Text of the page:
Piet Louw and Dave Dewar collaborate with Square One to design a master plan for Melbourne based on civic alignments and visual axes in the form of ‘great streets’ and multi-way boulevards, connecting institutions and special places

Piet Louw and Dave Dewar collaborate with Square One to design a master plan for Melbourne based on civic alignments and visual axes in the form of ‘great streets’ and multi-way boulevards, connecting institutions and special places


Melbourne, Victoria, Australia

Restructuring the Inner City of Melbourne: The Role of Open Space and the Future Park is a proposed urban design project by Piet Low and Dave Dewar of Low and Dewar with Square One and for The Future Park Design Ideas.

Melbourne is in need of restructuring at numerous scales. 

The dominant spatial patterns of sprawl, fragmentation, and separation underpin many of the most serious problems the city faces including the erosion of agriculture and wilderness landscapes; excessive amounts of vehicular movement at great cost to household budgets; loss of productive time; increasing air pollution and greenhouse gas emissions. 

The creation of “a new park system” must be used as a restructuring instrument. 

Restructuring the Inner City of Melbourne: The Role of Open Space and the Future Park has recently been awarded a 2022 Green GOOD DESIGN Sustainability Award by The Chicago Athenaeum: Museum of Architecture and Design and The European Centre for Architecture Art Design and Urban Studies.

It is a long-term idea and at a city scale, two interrelated actions are required. 

The first compacts the city by significantly restricting future lateral spread, making an edge in the form of an agricultural and forested belt around the existing built fabric. 

The second intensifies and densifies within the existing city.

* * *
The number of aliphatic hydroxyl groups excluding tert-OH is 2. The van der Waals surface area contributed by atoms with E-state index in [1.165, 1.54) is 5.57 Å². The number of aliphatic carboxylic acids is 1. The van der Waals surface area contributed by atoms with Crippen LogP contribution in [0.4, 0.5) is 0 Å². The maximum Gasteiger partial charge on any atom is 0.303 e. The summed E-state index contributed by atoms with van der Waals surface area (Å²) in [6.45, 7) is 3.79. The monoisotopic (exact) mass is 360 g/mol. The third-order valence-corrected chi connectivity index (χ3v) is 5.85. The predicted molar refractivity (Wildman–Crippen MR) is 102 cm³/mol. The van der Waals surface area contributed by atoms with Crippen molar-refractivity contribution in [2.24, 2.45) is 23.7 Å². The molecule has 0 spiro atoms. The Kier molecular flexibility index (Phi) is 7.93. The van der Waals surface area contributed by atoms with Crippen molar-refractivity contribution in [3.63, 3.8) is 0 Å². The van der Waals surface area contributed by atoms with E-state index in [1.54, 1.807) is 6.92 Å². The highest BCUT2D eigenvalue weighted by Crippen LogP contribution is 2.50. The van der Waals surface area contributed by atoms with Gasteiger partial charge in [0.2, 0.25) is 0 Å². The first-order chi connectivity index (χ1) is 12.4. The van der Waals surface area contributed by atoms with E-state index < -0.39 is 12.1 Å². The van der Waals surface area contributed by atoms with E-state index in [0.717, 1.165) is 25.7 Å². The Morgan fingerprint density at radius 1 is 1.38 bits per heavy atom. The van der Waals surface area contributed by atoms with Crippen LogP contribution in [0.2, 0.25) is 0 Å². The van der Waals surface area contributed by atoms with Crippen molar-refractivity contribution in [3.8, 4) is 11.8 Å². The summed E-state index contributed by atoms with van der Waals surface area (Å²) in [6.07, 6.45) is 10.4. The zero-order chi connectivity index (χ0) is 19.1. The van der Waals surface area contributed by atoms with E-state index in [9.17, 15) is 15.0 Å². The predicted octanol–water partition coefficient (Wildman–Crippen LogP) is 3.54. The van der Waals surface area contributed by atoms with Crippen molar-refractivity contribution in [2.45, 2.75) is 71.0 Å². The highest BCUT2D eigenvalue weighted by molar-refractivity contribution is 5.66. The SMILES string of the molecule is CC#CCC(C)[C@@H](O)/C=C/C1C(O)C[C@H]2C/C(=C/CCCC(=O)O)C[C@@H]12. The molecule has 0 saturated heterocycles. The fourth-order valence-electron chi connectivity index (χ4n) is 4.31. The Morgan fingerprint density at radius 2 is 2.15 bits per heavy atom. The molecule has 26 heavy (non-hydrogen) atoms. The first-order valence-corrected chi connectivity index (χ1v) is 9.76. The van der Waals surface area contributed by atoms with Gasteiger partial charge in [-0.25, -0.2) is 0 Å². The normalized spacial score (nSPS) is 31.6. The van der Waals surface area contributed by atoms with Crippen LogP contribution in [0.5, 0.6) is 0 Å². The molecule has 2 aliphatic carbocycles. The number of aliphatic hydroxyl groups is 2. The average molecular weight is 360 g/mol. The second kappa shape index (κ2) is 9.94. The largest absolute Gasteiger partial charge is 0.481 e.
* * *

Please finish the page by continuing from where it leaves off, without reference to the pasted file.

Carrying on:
This should only occur within a hierarchical and strategically located system of mixed-use urban activity corridors (not car-orientated mobility ones), reinforced by public transportation along their centerlines and defined by convenient walking distances. 

The inner city area should be a particularly important zone of intensification. 

The present structure is confused and fragmented by a series of barriers caused by movement-related rail infrastructure, resulting in flood-prone areas. 

A primary barrier is the railway shunting yards cutting the historic core off from the river. 

To rectify this, a number of actions are proposed: 

Two new transport interchange stations are proposed: one terminating the western rail system; the other, the eastern system. 

The rail-related infrastructure between them is removed, opening up a large parcel of land enabling intensification whilst ensuring a softer transition between the historic core and the river. 

Urban activity corridors are identified for intensification. 

The highest order corridor runs east-west, and the secondary, north-south, creating a cardo/decamanus condition with the historic core acting as a pivot at the cross-route. 

Civic alignments and visual axes in the form of ‘great streets’ and multi-way boulevards, connect institutions and special places. 

To achieve high densities and reduce gas emissions, development takes the form of “walk-ups,” as opposed to a sporadic expansion pattern of vertical high-rise structures. 

Higher densities demand greater use of public space, thus the “new park” is located to the south and west of the historic core. 

It is intensely multi-functional, acknowledging the cultural heritage role of Melbourne’s waterways. 

The project restructures the current confused and fragmented structure providing passive and active recreation, urban agriculture, market structures, and an urban square as a gateway space.

Overall, the project provides a response to contemporary needs; an ecological role, passive and active recreation, urban agriculture, market structure, an urban square as a gateway space, and residential opportunity edges.

Project: Restructuring the Inner City of Melbourne: The Role of Open Space and the Future Park
Architects: Louw and Dewar
Design Team: Piet Louw and Dave Dewar
Associate Architects: Square One
Design Team: Mark Saint Pot and Julia McLachlan
Client: The Future Park Design Ideas

IAA23





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